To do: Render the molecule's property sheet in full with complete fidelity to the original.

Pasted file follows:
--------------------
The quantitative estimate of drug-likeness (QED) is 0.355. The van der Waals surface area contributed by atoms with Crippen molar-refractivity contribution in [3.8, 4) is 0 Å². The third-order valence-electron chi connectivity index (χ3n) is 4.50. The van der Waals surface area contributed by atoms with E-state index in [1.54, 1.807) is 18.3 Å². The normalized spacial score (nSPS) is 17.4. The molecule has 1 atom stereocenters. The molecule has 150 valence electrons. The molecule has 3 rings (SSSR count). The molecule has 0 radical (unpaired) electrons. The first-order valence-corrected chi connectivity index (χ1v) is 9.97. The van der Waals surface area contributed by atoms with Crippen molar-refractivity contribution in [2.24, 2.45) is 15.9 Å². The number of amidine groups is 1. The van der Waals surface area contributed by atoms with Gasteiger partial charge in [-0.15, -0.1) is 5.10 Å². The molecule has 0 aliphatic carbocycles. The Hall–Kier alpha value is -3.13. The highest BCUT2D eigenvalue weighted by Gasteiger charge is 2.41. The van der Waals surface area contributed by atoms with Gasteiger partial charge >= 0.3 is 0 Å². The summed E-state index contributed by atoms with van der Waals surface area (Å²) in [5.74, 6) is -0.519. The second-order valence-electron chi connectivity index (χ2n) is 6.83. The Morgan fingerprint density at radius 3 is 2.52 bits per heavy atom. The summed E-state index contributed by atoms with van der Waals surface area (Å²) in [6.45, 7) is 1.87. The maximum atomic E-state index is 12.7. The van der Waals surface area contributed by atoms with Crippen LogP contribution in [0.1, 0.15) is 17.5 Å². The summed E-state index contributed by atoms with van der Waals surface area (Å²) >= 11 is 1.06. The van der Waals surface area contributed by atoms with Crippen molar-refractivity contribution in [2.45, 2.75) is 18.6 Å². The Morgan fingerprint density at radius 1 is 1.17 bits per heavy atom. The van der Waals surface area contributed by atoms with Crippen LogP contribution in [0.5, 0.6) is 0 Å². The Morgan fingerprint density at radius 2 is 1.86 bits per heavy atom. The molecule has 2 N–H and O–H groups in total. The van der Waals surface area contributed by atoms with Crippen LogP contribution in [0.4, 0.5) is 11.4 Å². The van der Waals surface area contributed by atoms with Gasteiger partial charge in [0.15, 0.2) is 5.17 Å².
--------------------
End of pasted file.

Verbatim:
The quantitative estimate of drug-likeness (QED) is 0.355. The van der Waals surface area contributed by atoms with Crippen molar-refractivity contribution in [3.8, 4) is 0 Å². The third-order valence-electron chi connectivity index (χ3n) is 4.50. The van der Waals surface area contributed by atoms with E-state index in [1.54, 1.807) is 18.3 Å². The normalized spacial score (nSPS) is 17.4. The molecule has 1 atom stereocenters. The molecule has 150 valence electrons. The molecule has 3 rings (SSSR count). The molecule has 0 radical (unpaired) electrons. The first-order valence-corrected chi connectivity index (χ1v) is 9.97. The van der Waals surface area contributed by atoms with Crippen molar-refractivity contribution in [2.24, 2.45) is 15.9 Å². The number of amidine groups is 1. The van der Waals surface area contributed by atoms with Gasteiger partial charge in [-0.15, -0.1) is 5.10 Å². The molecule has 0 aliphatic carbocycles. The Hall–Kier alpha value is -3.13. The highest BCUT2D eigenvalue weighted by Gasteiger charge is 2.41. The van der Waals surface area contributed by atoms with Gasteiger partial charge >= 0.3 is 0 Å². The summed E-state index contributed by atoms with van der Waals surface area (Å²) in [5.74, 6) is -0.519. The second-order valence-electron chi connectivity index (χ2n) is 6.83. The Morgan fingerprint density at radius 3 is 2.52 bits per heavy atom. The summed E-state index contributed by atoms with van der Waals surface area (Å²) in [6.45, 7) is 1.87. The maximum atomic E-state index is 12.7. The van der Waals surface area contributed by atoms with Crippen LogP contribution in [0.1, 0.15) is 17.5 Å². The summed E-state index contributed by atoms with van der Waals surface area (Å²) >= 11 is 1.06. The van der Waals surface area contributed by atoms with Crippen molar-refractivity contribution in [2.45, 2.75) is 18.6 Å². The Morgan fingerprint density at radius 1 is 1.17 bits per heavy atom. The van der Waals surface area contributed by atoms with Crippen LogP contribution in [0.5, 0.6) is 0 Å². The Morgan fingerprint density at radius 2 is 1.86 bits per heavy atom. The molecule has 2 N–H and O–H groups in total. The van der Waals surface area contributed by atoms with Crippen LogP contribution in [0.4, 0.5) is 11.4 Å². The van der Waals surface area contributed by atoms with Gasteiger partial charge in [0.15, 0.2) is 5.17 Å².